An arraignment is a court hearing at which someone charged with a crime, known as the defendant, is advised of his or her rights and enters a plea. Arraignments in Montana may be held in person or by video. The judge must first advise the defendant of the charge against him or her. Usually, the judge reads the criminal complaint out loud to accomplish this objective. If the defendant does not have a copy of the complaint, the judge must provide one. By law, before a plea is entered, the judge must also advise the defendant of his or her legal rights. These include the right to assistance of counsel, the right to a jury trial, the right to remain silent, the right against self-incrimination, the right to plead not guilty, the right to confront witnesses, and the right to be proven guilty beyond a reasonable doubt. All of these legal rights are important because they support the American criminal justice system, in which a defendant is innocent until proven guilty. Also at arraignment, the defendant must be told the possible punishment for the offense charged. If the defendant and the State have entered into a plea agreement, the judge must advise the defendant regarding the law relating to those agreements. For example, the judge must tell the defendant that the court does not have to approve plea agreements. After the defendant has been fully apprised of the crime, his or her rights, and the potential penalty, a plea may be entered. A defendant may plead not guilty, guilty, or nolo contendere, which means "no contest." However, the plea must be voluntary and must be made with full appreciation of its consequences. If you enter a guilty plea or a plea of nolo contendere, your next court appearance will be for sentencing. If you enter a not guilty plea, your case will be set for a jury trial. If you have been accused of DUI, it is important that you speak to an experienced attorney about your options. The law firm of Tipp & Buley provides criminal defense services to clients across Western Montana. To schedule a confidential consultation, please visit our website online or call 406-549-5186.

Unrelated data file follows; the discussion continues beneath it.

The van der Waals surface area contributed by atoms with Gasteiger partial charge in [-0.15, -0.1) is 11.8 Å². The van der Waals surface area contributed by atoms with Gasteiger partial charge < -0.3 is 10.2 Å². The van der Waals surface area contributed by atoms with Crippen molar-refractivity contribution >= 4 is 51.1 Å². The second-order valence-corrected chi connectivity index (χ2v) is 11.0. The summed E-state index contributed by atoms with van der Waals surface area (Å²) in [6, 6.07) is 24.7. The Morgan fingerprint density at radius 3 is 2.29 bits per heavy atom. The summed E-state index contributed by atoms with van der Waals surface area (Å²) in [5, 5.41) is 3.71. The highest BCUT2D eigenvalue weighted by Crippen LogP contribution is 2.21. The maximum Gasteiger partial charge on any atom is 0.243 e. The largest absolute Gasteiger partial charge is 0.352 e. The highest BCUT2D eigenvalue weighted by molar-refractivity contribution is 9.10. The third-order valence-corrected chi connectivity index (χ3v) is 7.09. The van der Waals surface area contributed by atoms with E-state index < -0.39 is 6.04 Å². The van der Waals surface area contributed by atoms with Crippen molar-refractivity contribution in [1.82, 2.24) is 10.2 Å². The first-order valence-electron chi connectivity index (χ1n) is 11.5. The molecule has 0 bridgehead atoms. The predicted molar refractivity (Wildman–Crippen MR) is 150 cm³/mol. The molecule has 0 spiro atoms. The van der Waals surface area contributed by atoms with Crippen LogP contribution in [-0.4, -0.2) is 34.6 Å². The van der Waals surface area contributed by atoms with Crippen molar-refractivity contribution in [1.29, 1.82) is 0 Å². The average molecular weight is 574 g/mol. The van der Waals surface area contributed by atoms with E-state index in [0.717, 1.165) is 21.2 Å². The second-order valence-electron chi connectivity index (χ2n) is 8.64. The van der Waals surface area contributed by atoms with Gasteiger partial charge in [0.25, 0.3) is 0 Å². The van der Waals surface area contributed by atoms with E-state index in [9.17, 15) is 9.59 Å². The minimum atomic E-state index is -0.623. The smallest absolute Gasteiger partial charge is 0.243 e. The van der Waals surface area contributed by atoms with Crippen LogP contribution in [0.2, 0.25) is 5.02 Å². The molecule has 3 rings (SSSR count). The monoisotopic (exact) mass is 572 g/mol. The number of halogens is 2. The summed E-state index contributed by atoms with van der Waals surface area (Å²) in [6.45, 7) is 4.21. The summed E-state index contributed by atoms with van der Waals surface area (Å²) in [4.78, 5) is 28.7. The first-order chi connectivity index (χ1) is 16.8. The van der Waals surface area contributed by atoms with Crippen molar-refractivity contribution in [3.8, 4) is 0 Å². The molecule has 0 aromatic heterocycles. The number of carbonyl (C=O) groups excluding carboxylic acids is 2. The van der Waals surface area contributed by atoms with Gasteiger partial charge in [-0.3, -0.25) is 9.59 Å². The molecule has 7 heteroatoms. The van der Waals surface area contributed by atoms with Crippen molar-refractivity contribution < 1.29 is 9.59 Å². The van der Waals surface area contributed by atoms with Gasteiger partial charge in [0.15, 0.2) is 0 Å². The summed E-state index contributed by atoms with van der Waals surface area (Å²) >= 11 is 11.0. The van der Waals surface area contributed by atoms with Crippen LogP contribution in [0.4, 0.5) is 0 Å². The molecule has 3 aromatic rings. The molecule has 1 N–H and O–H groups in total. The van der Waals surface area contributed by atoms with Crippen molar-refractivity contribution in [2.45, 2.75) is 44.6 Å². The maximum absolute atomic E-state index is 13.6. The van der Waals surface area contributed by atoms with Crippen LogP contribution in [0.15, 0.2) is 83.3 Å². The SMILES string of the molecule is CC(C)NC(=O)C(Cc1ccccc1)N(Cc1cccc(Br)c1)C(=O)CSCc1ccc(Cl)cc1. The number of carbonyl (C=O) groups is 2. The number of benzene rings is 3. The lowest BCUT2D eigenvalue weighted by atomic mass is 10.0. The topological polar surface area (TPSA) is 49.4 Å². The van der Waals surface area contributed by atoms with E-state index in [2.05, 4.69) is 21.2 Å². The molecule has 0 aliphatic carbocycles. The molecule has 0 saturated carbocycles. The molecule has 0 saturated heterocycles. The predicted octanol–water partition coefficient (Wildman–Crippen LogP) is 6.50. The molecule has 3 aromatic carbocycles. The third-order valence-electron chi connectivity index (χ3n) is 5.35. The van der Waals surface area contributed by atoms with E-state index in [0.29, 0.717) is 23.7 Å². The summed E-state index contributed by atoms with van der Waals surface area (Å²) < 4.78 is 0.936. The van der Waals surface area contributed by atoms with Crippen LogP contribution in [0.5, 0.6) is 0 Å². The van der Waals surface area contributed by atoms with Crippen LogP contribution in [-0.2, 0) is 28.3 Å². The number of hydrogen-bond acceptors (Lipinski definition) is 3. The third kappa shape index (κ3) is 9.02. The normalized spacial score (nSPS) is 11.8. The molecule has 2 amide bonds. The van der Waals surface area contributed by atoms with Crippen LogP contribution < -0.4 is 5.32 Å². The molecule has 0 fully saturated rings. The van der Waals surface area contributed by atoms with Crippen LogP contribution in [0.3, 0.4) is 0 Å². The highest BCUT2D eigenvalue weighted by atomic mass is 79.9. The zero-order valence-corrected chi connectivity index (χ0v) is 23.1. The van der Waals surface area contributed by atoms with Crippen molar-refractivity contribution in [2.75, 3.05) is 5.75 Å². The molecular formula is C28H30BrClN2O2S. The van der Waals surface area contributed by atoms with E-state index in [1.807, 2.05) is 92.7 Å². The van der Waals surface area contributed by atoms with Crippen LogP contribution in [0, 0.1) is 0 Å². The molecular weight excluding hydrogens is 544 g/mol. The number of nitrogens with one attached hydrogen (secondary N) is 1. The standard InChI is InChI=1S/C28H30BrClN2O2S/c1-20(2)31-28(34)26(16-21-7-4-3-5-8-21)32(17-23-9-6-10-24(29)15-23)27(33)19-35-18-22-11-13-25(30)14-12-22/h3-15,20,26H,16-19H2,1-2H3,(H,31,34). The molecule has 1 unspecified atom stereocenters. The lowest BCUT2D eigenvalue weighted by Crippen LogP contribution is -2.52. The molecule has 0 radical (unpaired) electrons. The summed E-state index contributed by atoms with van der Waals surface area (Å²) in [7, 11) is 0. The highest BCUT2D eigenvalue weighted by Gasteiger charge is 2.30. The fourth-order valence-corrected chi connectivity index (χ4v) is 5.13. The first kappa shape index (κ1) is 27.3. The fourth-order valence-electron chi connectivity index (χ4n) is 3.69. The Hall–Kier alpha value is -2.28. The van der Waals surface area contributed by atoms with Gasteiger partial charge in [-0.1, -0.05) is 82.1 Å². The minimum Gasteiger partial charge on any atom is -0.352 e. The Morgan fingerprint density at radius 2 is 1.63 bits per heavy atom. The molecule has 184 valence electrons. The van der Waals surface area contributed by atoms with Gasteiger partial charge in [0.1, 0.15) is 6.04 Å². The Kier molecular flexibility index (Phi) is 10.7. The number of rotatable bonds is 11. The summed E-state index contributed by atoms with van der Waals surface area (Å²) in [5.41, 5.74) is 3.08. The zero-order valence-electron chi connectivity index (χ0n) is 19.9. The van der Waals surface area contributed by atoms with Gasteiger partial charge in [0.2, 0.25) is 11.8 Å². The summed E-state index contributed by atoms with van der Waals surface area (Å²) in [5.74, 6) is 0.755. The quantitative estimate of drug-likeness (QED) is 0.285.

“Torrance represented me in a very complex breach of contract/wrongful termination case ... Extremely knowledgeable and professional. I can't recommend him highly enough.” David - actual client